Complications and reoperation after pelvic organ prolapse, impact of hysterectomy, surgical approach and surgeon experience. Mairesse, S.; Chazard, E.; Giraudet, G.; Cosson, M.; and Bartolo, S. International Urogynecology Journal, January, 2020.
doi  abstract   bibtex   
INTRODUCTION AND HYPOTHESIS: The surgical treatment of pelvic organ prolapse (POP) is associated with specific complications. Our primary objective was to assess the recurrence requiring reoperation after prolapse surgery, and our secondary objectives were to assess the early complications and secondary surgery for urinary incontinence. METHODS: Retrospective study of a population-based cohort of all hospital or outpatient stays including POP surgery from 2008 to 2014, using the French nationwide discharge summary database. We calculated the rates of hospital readmission following surgery as well as the rates of reoperation for recurrent prolapse and subsequent procedures performed for urinary incontinence. RESULTS: A total of 310,938 patients had undergone surgery for POP. Two hundred fourteen (0.07%) patients died, and 0.45% were admitted to an intensive care unit; 4.4% of the patients underwent surgery for the recurrence of prolapse. Concomitant hysterectomy in the first surgery was associated with a significantly lower risk of POP surgery recurrence: (hazard ratio (HR) [95% confidence interval (CI)] = 0.51 [0.49; 0.53]). A total of 1386 (2.5%) patients were readmitted to the hospital for early (30-day) complications of prolapse surgery. The most frequent reasons for early readmission were local infection (32.8%), hemorrhage (21.4%) and pain (17.2%). Risk factors for complications were obesity, hospitals with low levels of activity and associated incontinence surgery; 4.6% of the patients required secondary surgery for urinary incontinence; obesity was a risk factor (HR [95% CI] = 1.12 [1.01; 1.24]), and the vaginal route was a protective factor (odds ratio = 1.86 for laparoscopy, 1.44 for laparotomy and 1.25 for multiple approaches). CONCLUSIONS: POP surgery is associated with low rates of complication and recurrence. Complications occurred most commonly following combined surgeries for both prolapse and incontinence and in hospitals with low surgical volumes. Concomitant hysterectomy appears to be protective for the need for additional prolapse surgery, and the vaginal route leads to a lower frequency of secondary surgery for urinary incontinence.
@article{mairesse_complications_2020,
	title = {Complications and reoperation after pelvic organ prolapse, impact of hysterectomy, surgical approach and surgeon experience},
	issn = {1433-3023},
	doi = {10.1007/s00192-019-04210-6},
	abstract = {INTRODUCTION AND HYPOTHESIS: The surgical treatment of pelvic organ prolapse (POP) is associated with specific complications. Our primary objective was to assess the recurrence requiring reoperation after prolapse surgery, and our secondary objectives were to assess the early complications and secondary surgery for urinary incontinence.
METHODS: Retrospective study of a population-based cohort of all hospital or outpatient stays including POP surgery from 2008 to 2014, using the French nationwide discharge summary database. We calculated the rates of hospital readmission following surgery as well as the rates of reoperation for recurrent prolapse and subsequent procedures performed for urinary incontinence.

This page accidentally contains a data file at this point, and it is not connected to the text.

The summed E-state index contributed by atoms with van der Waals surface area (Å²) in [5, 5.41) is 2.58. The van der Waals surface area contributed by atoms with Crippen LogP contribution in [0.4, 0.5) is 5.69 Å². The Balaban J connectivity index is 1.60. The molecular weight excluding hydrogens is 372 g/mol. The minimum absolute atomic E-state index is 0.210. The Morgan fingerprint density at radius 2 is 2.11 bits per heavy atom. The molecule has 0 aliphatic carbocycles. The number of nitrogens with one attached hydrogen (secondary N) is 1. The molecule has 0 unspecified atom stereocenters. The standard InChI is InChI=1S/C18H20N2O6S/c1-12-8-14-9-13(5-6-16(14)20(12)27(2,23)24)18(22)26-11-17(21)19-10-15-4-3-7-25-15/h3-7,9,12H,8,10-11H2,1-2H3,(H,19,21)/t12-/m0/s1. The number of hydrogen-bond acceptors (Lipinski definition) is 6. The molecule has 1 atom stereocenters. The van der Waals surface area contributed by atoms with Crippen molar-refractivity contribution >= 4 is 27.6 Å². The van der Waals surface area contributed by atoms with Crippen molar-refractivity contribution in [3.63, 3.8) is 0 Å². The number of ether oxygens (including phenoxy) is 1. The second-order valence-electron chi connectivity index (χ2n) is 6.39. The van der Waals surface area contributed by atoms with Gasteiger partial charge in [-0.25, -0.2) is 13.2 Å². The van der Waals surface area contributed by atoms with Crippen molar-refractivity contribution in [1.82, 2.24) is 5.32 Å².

RESULTS: A total of 310,938 patients had undergone surgery for POP. Two hundred fourteen (0.07\%) patients died, and 0.45\% were admitted to an intensive care unit; 4.4\% of the patients underwent surgery for the recurrence of prolapse. Concomitant hysterectomy in the first surgery was associated with a significantly lower risk of POP surgery recurrence: (hazard ratio (HR) [95\% confidence interval (CI)] = 0.51 [0.49; 0.53]). A total of 1386 (2.5\%) patients were readmitted to the hospital for early (30-day) complications of prolapse surgery. The most frequent reasons for early readmission were local infection (32.8\%), hemorrhage (21.4\%) and pain (17.2\%). Risk factors for complications were obesity, hospitals with low levels of activity and associated incontinence surgery; 4.6\% of the patients required secondary surgery for urinary incontinence; obesity was a risk factor (HR [95\% CI] = 1.12 [1.01; 1.24]), and the vaginal route was a protective factor (odds ratio = 1.86 for laparoscopy, 1.44 for laparotomy and 1.25 for multiple approaches).
CONCLUSIONS: POP surgery is associated with low rates of complication and recurrence. Complications occurred most commonly following combined surgeries for both prolapse and incontinence and in hospitals with low surgical volumes. Concomitant hysterectomy appears to be protective for the need for additional prolapse surgery, and the vaginal route leads to a lower frequency of secondary surgery for urinary incontinence.},
	language = {eng},
	journal = {International Urogynecology Journal},
	author = {Mairesse, Sybil and Chazard, Emmanuel and Giraudet, Géraldine and Cosson, Michel and Bartolo, Stéphanie},
	month = jan,
	year = {2020},
	pmid = {31912174},
	keywords = {Complication, Hysterectomy, Prolapse surgery, Urinary incontinence},
}
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